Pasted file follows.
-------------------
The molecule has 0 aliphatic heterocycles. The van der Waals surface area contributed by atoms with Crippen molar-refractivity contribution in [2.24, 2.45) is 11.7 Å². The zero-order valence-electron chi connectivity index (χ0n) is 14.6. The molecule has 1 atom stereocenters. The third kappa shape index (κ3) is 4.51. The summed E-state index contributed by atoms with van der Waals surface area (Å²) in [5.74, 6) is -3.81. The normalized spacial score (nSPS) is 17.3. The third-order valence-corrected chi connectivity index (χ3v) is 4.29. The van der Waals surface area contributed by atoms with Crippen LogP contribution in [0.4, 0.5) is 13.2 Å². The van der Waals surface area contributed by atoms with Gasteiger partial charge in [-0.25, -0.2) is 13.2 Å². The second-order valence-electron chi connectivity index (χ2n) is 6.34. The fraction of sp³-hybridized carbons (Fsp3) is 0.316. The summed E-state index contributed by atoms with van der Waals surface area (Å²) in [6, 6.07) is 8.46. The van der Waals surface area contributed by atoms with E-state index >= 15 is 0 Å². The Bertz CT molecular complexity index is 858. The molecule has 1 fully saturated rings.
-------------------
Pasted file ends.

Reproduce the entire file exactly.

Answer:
The molecule has 0 aliphatic heterocycles. The van der Waals surface area contributed by atoms with Crippen molar-refractivity contribution in [2.24, 2.45) is 11.7 Å². The zero-order valence-electron chi connectivity index (χ0n) is 14.6. The molecule has 1 atom stereocenters. The third kappa shape index (κ3) is 4.51. The summed E-state index contributed by atoms with van der Waals surface area (Å²) in [5.74, 6) is -3.81. The normalized spacial score (nSPS) is 17.3. The third-order valence-corrected chi connectivity index (χ3v) is 4.29. The van der Waals surface area contributed by atoms with Crippen LogP contribution in [0.4, 0.5) is 13.2 Å². The van der Waals surface area contributed by atoms with Gasteiger partial charge in [-0.25, -0.2) is 13.2 Å². The second-order valence-electron chi connectivity index (χ2n) is 6.34. The fraction of sp³-hybridized carbons (Fsp3) is 0.316. The summed E-state index contributed by atoms with van der Waals surface area (Å²) in [6, 6.07) is 8.46. The van der Waals surface area contributed by atoms with E-state index >= 15 is 0 Å². The Bertz CT molecular complexity index is 858. The molecule has 1 fully saturated rings.